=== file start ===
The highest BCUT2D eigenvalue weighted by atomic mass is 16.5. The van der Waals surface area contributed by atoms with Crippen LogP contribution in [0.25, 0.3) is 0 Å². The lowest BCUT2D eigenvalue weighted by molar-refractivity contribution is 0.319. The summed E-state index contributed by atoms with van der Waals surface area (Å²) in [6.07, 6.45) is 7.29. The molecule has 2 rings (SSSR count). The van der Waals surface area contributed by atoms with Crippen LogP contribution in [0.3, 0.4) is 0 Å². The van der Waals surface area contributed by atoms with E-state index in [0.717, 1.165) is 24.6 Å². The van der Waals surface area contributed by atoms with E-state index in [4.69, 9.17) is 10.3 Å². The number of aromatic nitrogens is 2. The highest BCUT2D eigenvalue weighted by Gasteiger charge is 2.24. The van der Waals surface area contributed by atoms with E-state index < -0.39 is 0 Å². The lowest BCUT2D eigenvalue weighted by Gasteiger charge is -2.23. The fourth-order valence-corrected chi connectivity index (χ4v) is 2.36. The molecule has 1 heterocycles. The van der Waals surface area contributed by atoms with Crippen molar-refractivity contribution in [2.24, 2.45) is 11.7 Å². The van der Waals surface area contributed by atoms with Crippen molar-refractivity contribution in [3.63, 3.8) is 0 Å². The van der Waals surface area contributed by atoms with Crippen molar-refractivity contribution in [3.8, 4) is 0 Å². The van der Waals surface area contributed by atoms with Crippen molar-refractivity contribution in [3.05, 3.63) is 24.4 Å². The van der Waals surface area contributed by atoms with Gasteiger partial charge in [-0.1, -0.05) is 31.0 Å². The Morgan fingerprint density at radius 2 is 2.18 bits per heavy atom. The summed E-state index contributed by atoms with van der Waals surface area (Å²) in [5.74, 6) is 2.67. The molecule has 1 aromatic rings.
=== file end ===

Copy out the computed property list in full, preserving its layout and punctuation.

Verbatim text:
The highest BCUT2D eigenvalue weighted by atomic mass is 16.5. The van der Waals surface area contributed by atoms with Crippen LogP contribution in [0.25, 0.3) is 0 Å². The lowest BCUT2D eigenvalue weighted by molar-refractivity contribution is 0.319. The summed E-state index contributed by atoms with van der Waals surface area (Å²) in [6.07, 6.45) is 7.29. The molecule has 2 rings (SSSR count). The van der Waals surface area contributed by atoms with Crippen LogP contribution in [0.3, 0.4) is 0 Å². The van der Waals surface area contributed by atoms with E-state index in [0.717, 1.165) is 24.6 Å². The van der Waals surface area contributed by atoms with E-state index in [4.69, 9.17) is 10.3 Å². The number of aromatic nitrogens is 2. The highest BCUT2D eigenvalue weighted by Gasteiger charge is 2.24. The van der Waals surface area contributed by atoms with E-state index < -0.39 is 0 Å². The lowest BCUT2D eigenvalue weighted by Gasteiger charge is -2.23. The fourth-order valence-corrected chi connectivity index (χ4v) is 2.36. The molecule has 1 heterocycles. The van der Waals surface area contributed by atoms with Crippen molar-refractivity contribution in [2.24, 2.45) is 11.7 Å². The van der Waals surface area contributed by atoms with Crippen molar-refractivity contribution in [3.63, 3.8) is 0 Å². The van der Waals surface area contributed by atoms with Crippen molar-refractivity contribution in [3.8, 4) is 0 Å². The van der Waals surface area contributed by atoms with Crippen molar-refractivity contribution in [3.05, 3.63) is 24.4 Å². The van der Waals surface area contributed by atoms with Gasteiger partial charge in [-0.1, -0.05) is 31.0 Å². The Morgan fingerprint density at radius 2 is 2.18 bits per heavy atom. The summed E-state index contributed by atoms with van der Waals surface area (Å²) in [5.74, 6) is 2.67. The molecule has 1 aromatic rings.